You’ll attract better, happier staff and look a lot more meaningfully modern than your competitors, I promise. Don’t believe me? Ask T-Mobile CEO, Mike Sievert. “It’s clear that work will never be the same,” he said at the recent launch of T-Mobile’s new WFX offering. “Tomorrow’s workplace won’t be anything like the old work from office world, and it won’t be like today’s work from home world. It’ll be something new: the work from anywhere world.” The world Sievert is describing is one in which T-Mobile bundles together internet and 5G mobile packages for enterprises that their employees then use to work remotely. Read more here.  

04: Recognise that Zoom Just Isn’t the Same...

Despite 2020 being the year of the Zoom call, and executives freely recognising that cloud-based video conferencing almost single-handedly saved the global economy (hooray!), the psychological effect of replacing face-to-face interactions entirely with jumpty, bug-plagued video calls is becoming increasingly understood as far from a one-to-one replacement. 

In a recent article for TIME, editor Susanna Schrobsdorff writes that, “My friend Haley called me the other day. She hadn’t texted me in advance to “find a time” to chat. Nor did we have a Zoom date ‘on the calendar.’ She just up and called me unannounced. It was thrilling, this unscheduled, spontaneous conversation without a purpose or the weight of a formal catch-up. It felt like wheeling over to someone in the office to hear a joke.” 

Schrobsdorff’s point is that, with most of us having spent time with video conferencing as our only social outlet beyond texting, email and the occasional Castaway-esque rants directed at a nearby cat, “the more sophisticated the technology, the less it satisfies our need for connection.” 

This is one of the main reasons why a lot of people suggest that, for most companies, a full transition to remote work doesn’t, well, work. People are social creatures. From an employer perspective, finding ways to encourage interaction when your employees do come into the office can be great - as long as you don’t try to force the same level of interaction when your employees are working from home. The office becomes a place for face-time and the spare bedroom upstairs is a place for employees to be their most productive, immersing themselves in projects without the need to check in with their bosses every few hours over Zoom for an unfulfilling, slightly starchy chat. 

On the employee side of things, finding the right amount of human interaction (I know for some of us that’s essentially none, but we’re definitely the outliers) is a critical new piece of self care. If the chats you have by the water cooler on the two days a week you spend in the office are enough for you, that’s great. If not, think about what steps you can take in order to increase that face time (or at least the approximation of it). Join a weekly D&D group, start an office group chat exclusively for memes about Jeff Goldblum, or take a leaf out of Schrobsdorff’s friend’s playbook and just give someone a call.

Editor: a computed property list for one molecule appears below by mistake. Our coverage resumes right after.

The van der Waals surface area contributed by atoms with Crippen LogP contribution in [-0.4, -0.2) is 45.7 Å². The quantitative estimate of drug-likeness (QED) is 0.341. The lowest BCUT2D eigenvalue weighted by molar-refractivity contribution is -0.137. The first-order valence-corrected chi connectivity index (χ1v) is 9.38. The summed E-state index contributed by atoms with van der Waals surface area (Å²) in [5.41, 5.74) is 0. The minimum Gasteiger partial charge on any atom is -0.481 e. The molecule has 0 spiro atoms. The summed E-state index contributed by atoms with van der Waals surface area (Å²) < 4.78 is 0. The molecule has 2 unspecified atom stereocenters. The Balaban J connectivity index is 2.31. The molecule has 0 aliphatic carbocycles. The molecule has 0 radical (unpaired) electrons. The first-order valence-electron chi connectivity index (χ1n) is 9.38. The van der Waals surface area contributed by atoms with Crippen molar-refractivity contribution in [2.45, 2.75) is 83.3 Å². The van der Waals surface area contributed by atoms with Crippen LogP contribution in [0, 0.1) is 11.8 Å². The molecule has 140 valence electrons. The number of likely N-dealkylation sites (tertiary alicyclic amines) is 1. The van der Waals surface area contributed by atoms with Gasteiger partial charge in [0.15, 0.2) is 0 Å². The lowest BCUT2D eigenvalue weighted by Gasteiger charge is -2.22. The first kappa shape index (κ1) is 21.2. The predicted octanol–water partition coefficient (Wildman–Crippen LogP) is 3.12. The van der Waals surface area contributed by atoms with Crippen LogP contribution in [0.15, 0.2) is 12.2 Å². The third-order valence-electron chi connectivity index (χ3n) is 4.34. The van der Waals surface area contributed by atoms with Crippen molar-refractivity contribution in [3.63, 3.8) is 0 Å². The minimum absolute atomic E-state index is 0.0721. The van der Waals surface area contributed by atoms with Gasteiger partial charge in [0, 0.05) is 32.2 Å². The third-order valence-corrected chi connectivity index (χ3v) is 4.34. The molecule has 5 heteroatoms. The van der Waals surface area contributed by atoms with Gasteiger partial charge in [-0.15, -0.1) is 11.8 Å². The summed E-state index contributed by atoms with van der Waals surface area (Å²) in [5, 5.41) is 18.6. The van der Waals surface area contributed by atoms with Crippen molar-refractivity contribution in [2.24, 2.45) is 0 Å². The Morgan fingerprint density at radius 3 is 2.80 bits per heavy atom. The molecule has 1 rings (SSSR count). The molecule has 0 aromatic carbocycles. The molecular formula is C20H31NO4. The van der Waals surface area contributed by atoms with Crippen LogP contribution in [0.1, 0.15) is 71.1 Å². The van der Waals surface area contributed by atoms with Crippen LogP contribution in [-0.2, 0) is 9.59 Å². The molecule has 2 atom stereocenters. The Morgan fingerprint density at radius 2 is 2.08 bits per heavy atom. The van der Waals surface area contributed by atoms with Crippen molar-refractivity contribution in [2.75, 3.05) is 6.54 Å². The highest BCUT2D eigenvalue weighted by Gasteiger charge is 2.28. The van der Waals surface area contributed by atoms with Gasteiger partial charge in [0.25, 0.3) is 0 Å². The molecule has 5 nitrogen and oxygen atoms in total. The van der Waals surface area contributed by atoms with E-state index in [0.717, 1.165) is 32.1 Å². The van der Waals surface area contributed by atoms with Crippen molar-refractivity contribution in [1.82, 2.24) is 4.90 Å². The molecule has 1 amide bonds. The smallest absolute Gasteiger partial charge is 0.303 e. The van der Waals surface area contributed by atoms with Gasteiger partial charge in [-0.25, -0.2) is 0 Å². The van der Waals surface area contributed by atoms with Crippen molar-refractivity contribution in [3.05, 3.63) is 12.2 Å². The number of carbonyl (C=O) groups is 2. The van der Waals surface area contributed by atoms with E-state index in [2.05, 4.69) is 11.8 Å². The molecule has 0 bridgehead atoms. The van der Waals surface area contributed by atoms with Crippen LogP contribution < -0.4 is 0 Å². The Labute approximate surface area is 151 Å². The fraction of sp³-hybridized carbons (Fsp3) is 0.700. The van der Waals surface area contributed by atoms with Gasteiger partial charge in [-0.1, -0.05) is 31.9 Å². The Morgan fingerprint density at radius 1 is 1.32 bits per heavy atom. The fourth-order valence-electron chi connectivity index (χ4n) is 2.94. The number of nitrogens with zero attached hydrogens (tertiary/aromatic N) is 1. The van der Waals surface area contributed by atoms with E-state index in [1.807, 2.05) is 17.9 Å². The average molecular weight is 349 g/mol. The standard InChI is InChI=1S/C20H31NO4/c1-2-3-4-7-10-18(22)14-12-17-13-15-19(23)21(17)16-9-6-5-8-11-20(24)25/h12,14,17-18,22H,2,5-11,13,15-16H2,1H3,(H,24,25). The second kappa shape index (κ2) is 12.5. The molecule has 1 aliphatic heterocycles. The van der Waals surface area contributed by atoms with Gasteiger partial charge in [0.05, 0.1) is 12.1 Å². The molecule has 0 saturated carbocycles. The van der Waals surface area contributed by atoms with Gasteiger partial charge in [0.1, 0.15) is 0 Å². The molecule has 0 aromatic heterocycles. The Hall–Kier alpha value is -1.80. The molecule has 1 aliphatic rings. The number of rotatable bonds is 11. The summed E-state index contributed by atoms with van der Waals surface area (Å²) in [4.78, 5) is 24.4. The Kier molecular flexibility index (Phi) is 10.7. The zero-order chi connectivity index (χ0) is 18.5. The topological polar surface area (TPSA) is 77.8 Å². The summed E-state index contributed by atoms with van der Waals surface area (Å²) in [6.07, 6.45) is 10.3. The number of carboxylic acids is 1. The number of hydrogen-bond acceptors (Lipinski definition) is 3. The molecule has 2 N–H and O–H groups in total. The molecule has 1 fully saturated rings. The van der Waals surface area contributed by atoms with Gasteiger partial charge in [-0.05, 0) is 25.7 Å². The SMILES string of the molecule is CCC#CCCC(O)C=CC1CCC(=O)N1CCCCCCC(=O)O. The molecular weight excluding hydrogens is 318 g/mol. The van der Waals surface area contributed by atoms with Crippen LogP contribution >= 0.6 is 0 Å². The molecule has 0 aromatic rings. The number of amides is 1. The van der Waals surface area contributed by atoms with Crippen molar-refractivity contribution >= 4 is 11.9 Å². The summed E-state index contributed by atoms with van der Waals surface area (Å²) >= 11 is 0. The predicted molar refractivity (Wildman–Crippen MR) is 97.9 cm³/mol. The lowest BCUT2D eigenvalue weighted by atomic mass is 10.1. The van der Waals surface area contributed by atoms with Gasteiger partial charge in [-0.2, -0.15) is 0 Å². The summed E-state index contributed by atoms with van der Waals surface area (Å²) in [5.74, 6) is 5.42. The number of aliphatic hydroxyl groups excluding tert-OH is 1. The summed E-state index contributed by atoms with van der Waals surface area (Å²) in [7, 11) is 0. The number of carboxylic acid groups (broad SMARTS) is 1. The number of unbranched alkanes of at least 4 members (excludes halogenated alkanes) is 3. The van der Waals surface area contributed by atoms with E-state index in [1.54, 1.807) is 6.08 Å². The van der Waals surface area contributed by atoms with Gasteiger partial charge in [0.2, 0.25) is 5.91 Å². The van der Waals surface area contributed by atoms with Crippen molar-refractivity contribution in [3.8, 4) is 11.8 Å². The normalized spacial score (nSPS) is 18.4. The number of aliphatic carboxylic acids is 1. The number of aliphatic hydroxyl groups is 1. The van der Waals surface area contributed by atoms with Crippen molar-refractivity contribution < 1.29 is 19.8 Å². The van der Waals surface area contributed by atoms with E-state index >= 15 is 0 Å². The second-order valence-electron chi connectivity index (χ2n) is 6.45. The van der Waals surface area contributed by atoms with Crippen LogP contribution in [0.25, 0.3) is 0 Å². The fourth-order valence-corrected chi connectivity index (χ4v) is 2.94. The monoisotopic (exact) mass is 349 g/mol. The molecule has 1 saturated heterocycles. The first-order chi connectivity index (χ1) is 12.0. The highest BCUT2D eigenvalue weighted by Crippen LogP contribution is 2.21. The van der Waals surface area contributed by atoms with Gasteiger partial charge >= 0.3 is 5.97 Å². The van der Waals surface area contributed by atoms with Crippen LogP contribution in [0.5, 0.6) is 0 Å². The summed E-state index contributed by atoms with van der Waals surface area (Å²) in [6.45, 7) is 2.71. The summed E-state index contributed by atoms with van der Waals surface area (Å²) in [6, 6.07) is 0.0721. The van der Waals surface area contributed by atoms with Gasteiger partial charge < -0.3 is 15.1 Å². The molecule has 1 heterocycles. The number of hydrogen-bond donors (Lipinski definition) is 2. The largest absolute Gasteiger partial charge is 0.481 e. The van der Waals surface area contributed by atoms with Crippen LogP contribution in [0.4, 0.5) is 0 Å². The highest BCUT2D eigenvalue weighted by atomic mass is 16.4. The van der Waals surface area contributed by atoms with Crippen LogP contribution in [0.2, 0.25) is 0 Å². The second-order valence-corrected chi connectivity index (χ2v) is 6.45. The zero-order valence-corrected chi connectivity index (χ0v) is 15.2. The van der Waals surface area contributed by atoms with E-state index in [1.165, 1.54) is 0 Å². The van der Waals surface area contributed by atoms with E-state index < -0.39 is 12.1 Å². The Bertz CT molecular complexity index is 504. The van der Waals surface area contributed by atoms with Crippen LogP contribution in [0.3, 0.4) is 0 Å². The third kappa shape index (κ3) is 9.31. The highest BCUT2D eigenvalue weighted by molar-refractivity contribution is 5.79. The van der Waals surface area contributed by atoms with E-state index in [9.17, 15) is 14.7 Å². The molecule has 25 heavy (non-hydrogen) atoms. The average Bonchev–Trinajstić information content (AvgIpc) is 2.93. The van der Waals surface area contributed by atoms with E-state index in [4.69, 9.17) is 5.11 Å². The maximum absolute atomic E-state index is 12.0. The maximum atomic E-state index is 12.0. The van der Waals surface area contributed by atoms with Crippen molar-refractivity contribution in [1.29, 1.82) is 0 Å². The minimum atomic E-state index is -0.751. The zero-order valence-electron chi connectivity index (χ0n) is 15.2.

03: Choose the Right Model...

It’s become abundantly clear that the traditional, top-down, pseudo-militaristic, hierarchical structure that comfortably carried companies through the 20th Century is about as relevant as other relics of the past hundred years like the fax machine and the rotary phone; if people see you with one, you’re going to get some funny looks. 

Depending on the level of remote work you plan to integrate into your organisation, there are a number of different models that will produce better (or worse) results. Analyst firm McKinsey doesn’t recommend a fully-remote model to many companies, but also acknowledges that the fully-on-prem staff model is getting decidedly long in the tooth, noting that, “That leaves most companies somewhere in the middle, with a hybrid mix of remote and on-site working.”  

There are many shades of grey within this hybrid remote model, which are determined by your need for physical space, the size of your teams (research increasingly shows that smaller and more agile is better), and management styles (like we mentioned earlier, autonomy does not equal slacking and micromanagement does not a productive workplace make). McKinsey’s report adds: “the small teams that are the lifeblood of today’s organizational success thrive with empowering, less-controlling management styles. Better to define the outcomes you expect from your small teams rather than the specific activities or the time spent on them.” 

02: Set Boundaries, Create Spaces...

This one is mostly for remote workers, although it needs to be respected and promoted from the company side as well. Those of us who had our first real foray into the world of remote work during the pandemic may have found out the hard way that, however hard it is to maintain a remote work balance when your job was located in a different building to the one you eat, sleep and brush your teeth in, carving out the time to be productive in the middle of a busy home life can be the stuff of nightmares. According to Hailley Griffis, head of PR for remote-native company Buffer, notes that they’ve found a great deal of success by pushing cultural practices like “making sure people don’t feel they need to be on Slack all day,” and encouraging “people to take lots of breaks throughout the day." 

Again, the issue of setting boundaries with work is one that existed before remote work and will probably continue to persist for as long as there are bosses who think that their time and the job are worth more than their employees’ hours off. Companies and managers who set their own boundaries (for example: waiting to send that “urgent” email until work actually begins the next morning, rather than at 3am when they’re burning the midnight oil) will end up with staff that are less stressed, or even resentful, and more motivated to work hard during the hours they’re paid to do so. 

01: Establish Clear Lines of Communication...

When some or all of your workforce no longer comes into the office every day (or ever, for that matter), many of the old ways of communicating and connecting with colleagues and superiors go right out the window. Companies that find ways to establish new lines of clear communication between team members, other departments and management are going to experience fewer pain points and cultivate a more productive virtual office.